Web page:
New Delhi: As the Financial Action Task Force (FATF), the global watchdog for terror financing and money laundering, meets in Paris for its crucial plenary meet, all eyes will be on China's stand on Pakistan whether it would exclude Islamabad from the intergovernmental organisation's grey list.
Though the Asia/Pacific Group (APG) subgroup has already recommended that Islamabad should be blacklisted due to its poor compliance on measures to tackle terror, the FATF is most likely to keep it in the grey list. China, which is Pakistan's all-weather ally, currently heads the FATF, which also has Malaysia, Turkey and Saudi Arabia as its members. And China, Malaysia and Turkey are expected to vote against a downgrade for their close friend Pakistan.
The FATF members in the meeting will decide if Pakistan should be blacklisted from the organisation which would entail extensive economic sanctions and impact a USD 6 million bailout program by the International Monetary Fund (IMF).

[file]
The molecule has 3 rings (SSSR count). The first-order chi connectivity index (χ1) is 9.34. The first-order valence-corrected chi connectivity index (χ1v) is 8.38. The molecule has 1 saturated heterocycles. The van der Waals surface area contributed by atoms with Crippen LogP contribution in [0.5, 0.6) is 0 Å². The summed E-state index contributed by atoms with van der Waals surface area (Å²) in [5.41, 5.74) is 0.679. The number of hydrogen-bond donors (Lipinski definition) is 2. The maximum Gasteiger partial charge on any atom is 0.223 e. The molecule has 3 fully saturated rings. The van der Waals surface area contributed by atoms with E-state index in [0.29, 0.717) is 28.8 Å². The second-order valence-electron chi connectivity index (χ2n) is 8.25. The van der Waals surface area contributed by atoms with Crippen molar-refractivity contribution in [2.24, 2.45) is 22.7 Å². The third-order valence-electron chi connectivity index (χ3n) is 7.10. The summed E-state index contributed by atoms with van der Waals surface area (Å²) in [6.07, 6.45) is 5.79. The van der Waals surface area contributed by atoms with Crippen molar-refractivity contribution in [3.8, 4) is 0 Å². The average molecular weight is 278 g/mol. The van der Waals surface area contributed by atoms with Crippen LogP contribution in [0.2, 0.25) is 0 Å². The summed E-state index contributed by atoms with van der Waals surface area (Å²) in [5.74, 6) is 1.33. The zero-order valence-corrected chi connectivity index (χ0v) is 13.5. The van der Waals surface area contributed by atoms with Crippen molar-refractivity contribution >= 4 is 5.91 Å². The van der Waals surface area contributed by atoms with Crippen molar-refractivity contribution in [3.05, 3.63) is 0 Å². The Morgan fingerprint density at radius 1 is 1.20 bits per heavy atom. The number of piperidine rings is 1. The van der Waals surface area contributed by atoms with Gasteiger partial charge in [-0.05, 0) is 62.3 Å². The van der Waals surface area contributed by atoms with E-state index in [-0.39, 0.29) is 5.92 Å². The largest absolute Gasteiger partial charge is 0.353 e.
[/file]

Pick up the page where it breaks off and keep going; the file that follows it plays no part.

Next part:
Sources, however, said Pakistan had already implemented most of the FATF measures, such as banning terrorist organisations. In addition, it had also taken steps to seize the properties of terrorists and stopped them from doing business.
Last week, the APG on Money Laundering (APG) published its long-awaited 228-page report, titled "Mutual Evaluation Report 2019", which said that Pakistan has largely but partially complied with 36 of the 40 parameters set by the FATF at the time of the country`s inclusion in the grey list. Based on the technical compliance ratings, the APG report showed that Pakistan had fully complied with only one parameter, largely complied with nine, and partially complied with 26 of the 40 parameters.
The FATF review had placed Pakistan into a grey list in June 2018 and had given 27 action plans till September 2019 to comply with coming out from the grey list.